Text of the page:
See what I mean? Harsh. But I read The Prince some years ago, and Machiavelli doesn't, in my opinion at least, advocate violence. He does take a practical approach to ruling. In one passage he talks about how to administer violence--that may not be how he puts it (it's been a long time since I read it), but the gist was, if you're going to do violence to people for some reason as a ruler (put down an uprising, say) you have to do it as quickly and as extremely as possible. You should always draw out benevolence, because people have short memories when it comes to benevolence. Violence they remember much more clearly. So to avoid becoming unpopular, don't draw it out. Do it thoroughly, do it fast, and make it memorable. So he's not going to back a ruler like Joffrey, for instance, (should I revise the title of this post to include Game of Thrones? Too much?) because the violence Joff does is constant and he pretty much has no idea about the whole benevolence aspect of ruling.

Who could forget that crossbow?
For the purposes of this discussion, I'd like to take Machiavelli's advice to rulers and apply it to violence in fiction in general. Meaning, in a fictional setting at least, the most effective violence is quick, thorough, and memorable.

Is violence always most effective when administered quickly, thoroughly, and memorably? Good question. Is "quickly, thoroughly, and memorably" the same as cruel? Another good question. And can one categorize such effective, potentially always cruel violence as good or evil? Ethical or unethical? Also a good question. These questions bring me to Gale.

It's been four years since I read The Hunger Games, so please correct me in the comments if I misremember something. Also, I'm going to be talking in detail here, so, spoilers ahead. You have been warned.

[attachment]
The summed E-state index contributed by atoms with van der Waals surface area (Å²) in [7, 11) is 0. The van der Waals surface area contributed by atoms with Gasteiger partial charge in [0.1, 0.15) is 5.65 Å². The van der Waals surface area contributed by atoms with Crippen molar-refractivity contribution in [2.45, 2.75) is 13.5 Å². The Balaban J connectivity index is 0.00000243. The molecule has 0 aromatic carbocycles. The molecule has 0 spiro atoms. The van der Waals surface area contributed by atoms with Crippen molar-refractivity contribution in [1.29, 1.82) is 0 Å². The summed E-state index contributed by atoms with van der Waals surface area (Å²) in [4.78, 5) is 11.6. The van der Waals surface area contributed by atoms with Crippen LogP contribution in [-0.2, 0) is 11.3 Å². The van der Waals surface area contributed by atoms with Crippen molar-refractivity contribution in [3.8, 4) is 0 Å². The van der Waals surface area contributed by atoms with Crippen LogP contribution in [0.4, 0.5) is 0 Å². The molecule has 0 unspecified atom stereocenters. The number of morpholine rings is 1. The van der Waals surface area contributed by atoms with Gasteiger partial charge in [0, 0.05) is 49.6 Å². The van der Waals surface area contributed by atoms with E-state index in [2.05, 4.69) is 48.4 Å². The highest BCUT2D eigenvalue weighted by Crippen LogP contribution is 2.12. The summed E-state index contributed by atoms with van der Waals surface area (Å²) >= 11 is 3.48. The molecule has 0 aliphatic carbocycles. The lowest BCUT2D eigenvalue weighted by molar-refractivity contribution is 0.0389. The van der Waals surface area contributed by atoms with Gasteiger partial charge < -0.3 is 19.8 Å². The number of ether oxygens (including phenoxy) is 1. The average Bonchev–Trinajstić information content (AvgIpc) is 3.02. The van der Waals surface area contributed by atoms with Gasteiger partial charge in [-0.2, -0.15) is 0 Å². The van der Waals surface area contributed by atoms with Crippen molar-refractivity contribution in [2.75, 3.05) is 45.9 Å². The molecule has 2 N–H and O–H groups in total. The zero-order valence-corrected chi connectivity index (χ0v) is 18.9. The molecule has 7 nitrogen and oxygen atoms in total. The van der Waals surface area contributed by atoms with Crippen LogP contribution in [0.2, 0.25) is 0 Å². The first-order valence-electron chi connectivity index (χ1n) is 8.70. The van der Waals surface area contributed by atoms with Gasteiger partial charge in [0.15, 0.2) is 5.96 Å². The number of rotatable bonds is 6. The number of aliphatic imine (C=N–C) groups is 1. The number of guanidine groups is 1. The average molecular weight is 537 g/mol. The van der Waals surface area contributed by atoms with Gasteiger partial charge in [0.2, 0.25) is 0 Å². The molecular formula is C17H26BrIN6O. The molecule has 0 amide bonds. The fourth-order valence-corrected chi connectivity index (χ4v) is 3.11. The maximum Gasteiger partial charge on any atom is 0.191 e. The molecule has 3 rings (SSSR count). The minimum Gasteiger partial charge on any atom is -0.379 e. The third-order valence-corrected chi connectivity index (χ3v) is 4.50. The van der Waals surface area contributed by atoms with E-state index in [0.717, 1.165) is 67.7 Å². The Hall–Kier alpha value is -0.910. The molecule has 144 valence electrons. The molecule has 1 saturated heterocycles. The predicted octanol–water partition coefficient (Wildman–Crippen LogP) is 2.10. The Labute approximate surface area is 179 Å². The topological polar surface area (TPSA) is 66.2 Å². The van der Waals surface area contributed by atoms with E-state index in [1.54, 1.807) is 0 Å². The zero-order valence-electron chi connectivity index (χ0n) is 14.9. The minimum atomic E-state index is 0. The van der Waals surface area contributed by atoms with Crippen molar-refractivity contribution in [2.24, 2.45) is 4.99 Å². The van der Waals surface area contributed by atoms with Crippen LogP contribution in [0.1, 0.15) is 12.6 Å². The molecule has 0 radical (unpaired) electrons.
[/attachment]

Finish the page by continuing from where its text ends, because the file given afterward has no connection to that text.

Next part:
Specifically, I want to talk about Mockingjay and Gale's attitude towards violence in the rebellion. I really enjoyed the books and one reason they resonated so well for me was the way Collins addresses violence. She specifically questions the way we voyeuristically use violence as entertainment. On top of that, she questions the use of violence by the rebels. This is significant, because it would be easy to simply accept their use of violence as necessary, ostensibly a legitimate use of violence since the rebellion intends to overthrow a terrible regime. To bring it even closer to home for the reader, Collins has Gale, a main supporting character and love interest from the beginning, display a talent for designing weapons. Katniss becomes uncomfortable with how brutal the weapons he develops are. They also have disagreements because Gale doesn't have a lot of scruples about targeting areas where innocents will be killed. Ultimately, Gale is at least somewhat responsible for the death of Prim, Katniss's sister. Katniss's love of Prim is the reason she went to the Hunger Games to begin with. The importance of Prim's life cannot be overstated. Gale's talent and inclination for violence end Prim's life, undoing everything Katniss sacrificed for. It's never clear whether he is directly or indirectly responsible, but at the very least, the bombing that killed Prim was based on his design, using the ingrained belief that people in their society have that little parachutes bring good things, rather than bad. The way the bomb drops are timed, the intent is to kill first responders, and Prim is acting as a first responder when she dies.

Heavy stuff. The message is: to be effective, violence must be cruel. And, I would go so far as to say, it must be evil. Does it fit into the Machiavellian "fast, thorough, and memorable"?

I think so. The bombings orchestrated by the rebellion are not part of a long, drawn-out punishment-fest, unless I misremember. They are surgical strikes, quick, incisive, and brutal. They certainly are effective and memorable. By targeting first responders, they are all the more effective in crippling the enemy. But they are not ethical.

Do the ends justify the means? Or the reverse? Does the process of setting aside ethical considerations in the winning of a war taint the outcome irretrievably? Collins raises these questions, and I have a great deal of respect for her for doing that.

Okay, so looking at Machiavelli's approach to administering violence and Collins's questioning of violence as entertainment and its use in effective, unethical ways in a rebellion, what I come away with is a sense that violence in fiction is really problematic. In most fiction, violence occurs either to harm the protagonist (and get the story moving) or it is administered by the protagonist as a righteous act (to punish the bad guys and achieve the end goal). I don't know about you, but often I really enjoy stories with both kinds of violence.

Which brings me to Supernatural.